THE very obvious choreography leading up to the mooted February Protocol deal between London and Brussels has escaped the attention of the main unionist parties, the most vocal of whose members have been busy repeating in their New Year messages their meaningless and increasingly desperate demands for the scrapping of the Irish Sea border.
Before the ink was dry on their 2023 thoughts, new Taoiseach Leo Varadkar made a key intervention which has been interpreted by unionism as a belated but welcome admission of failure. What the Taoiseach said was that mistakes were made on all sides during the Brexit negotiations – which is as suprising and tendentious as noting that Liz Truss’s tenure as Prime Minister had encountered a number of difficulties.

“One thing I have said in the past is that, when we designed the Protocol, when it was originally negotiated, perhaps it was a little bit too strict,” he told the media at a briefing in Dublin on Tuesday. And in the remark which some unionists have interpreted as a  move in their direction, he added: “We’ve seen that the Protocol has worked without it being fully enforced. And that’s why I think there is room for flexibility and room for changes, and we’re open to that and up for that, and I know from speaking to [the European Commission President [Ursula] von der Leyen and Maroš Sefcovic, that’s their position too. So we are willing to show flexibility and to make compromises. We do want there to be an agreement.”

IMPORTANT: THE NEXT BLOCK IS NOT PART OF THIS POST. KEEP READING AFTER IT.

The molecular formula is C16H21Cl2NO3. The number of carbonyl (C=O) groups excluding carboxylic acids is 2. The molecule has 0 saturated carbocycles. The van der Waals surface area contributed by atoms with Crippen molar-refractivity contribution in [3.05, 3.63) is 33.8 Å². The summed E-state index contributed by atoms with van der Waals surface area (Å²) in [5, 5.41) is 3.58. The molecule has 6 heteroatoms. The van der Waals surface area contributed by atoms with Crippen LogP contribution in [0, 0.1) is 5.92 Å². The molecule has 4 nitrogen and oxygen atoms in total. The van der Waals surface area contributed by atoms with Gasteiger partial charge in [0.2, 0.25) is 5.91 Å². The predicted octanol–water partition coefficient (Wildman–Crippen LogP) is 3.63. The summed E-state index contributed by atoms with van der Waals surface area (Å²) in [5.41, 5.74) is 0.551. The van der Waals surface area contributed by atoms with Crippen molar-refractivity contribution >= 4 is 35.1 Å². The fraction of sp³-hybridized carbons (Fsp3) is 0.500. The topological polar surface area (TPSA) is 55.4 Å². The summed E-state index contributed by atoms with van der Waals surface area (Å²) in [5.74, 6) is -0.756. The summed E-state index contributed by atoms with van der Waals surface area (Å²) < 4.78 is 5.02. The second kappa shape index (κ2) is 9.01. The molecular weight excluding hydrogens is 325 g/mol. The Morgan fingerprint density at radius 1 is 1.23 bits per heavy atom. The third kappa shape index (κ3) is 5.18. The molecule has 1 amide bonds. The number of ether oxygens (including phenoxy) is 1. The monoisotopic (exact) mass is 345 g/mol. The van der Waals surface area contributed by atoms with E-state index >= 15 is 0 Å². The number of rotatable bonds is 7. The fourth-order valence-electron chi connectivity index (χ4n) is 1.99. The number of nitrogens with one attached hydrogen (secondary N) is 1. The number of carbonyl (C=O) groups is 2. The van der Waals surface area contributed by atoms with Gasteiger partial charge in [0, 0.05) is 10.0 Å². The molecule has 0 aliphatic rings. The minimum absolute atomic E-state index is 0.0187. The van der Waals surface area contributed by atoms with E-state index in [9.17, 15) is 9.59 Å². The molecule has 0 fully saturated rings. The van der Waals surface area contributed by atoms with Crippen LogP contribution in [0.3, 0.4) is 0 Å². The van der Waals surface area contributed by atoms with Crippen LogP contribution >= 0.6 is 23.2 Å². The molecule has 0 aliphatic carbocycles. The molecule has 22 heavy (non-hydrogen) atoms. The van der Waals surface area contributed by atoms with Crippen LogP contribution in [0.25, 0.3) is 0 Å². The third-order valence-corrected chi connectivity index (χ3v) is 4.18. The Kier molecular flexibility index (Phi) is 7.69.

That can be interpreted as movement in the direction of unionists, but only in the direction of pragmatic unionists who know that the best that they can hope for a is a deal which makes checks entering into the North –  the single market – are as light-touch as possible. Those unionist absolutists – the King Canutes who are commanding the tide of commerce and politics to stop by insisting on a total scrapping of the Protocol – need to understand very quickly that this is Dublin’s piece in the  jigsaw puzzle that is going to be the resolution of the issue.

Mr Varadkar’s words have been interpreted by the right-wing British press in pretty much the same way as unionism has interpreted them: as a concession by Dublin and an admission of failure, or at least mistakes. That, of course, is a necessary development for all the parties who are trying to fashion this Protocol deal because it will go some way to assuaging the hardline ERG types in the Tory Party who are jumpy at the prospect of a Protocol accommodation and who could make things very tricky for Rishi Sunak’s government when the time comes to seal the deal.
As we cast off into the uncertain waters of the New Year, our hospitals are overwhelmed; workers are rebelling; the cost of living is spiralling. Yet Stormont remains powerless.

The public here has been punished long enough for a Protocol that has nothing to do with Stormont. Let common sense prevail.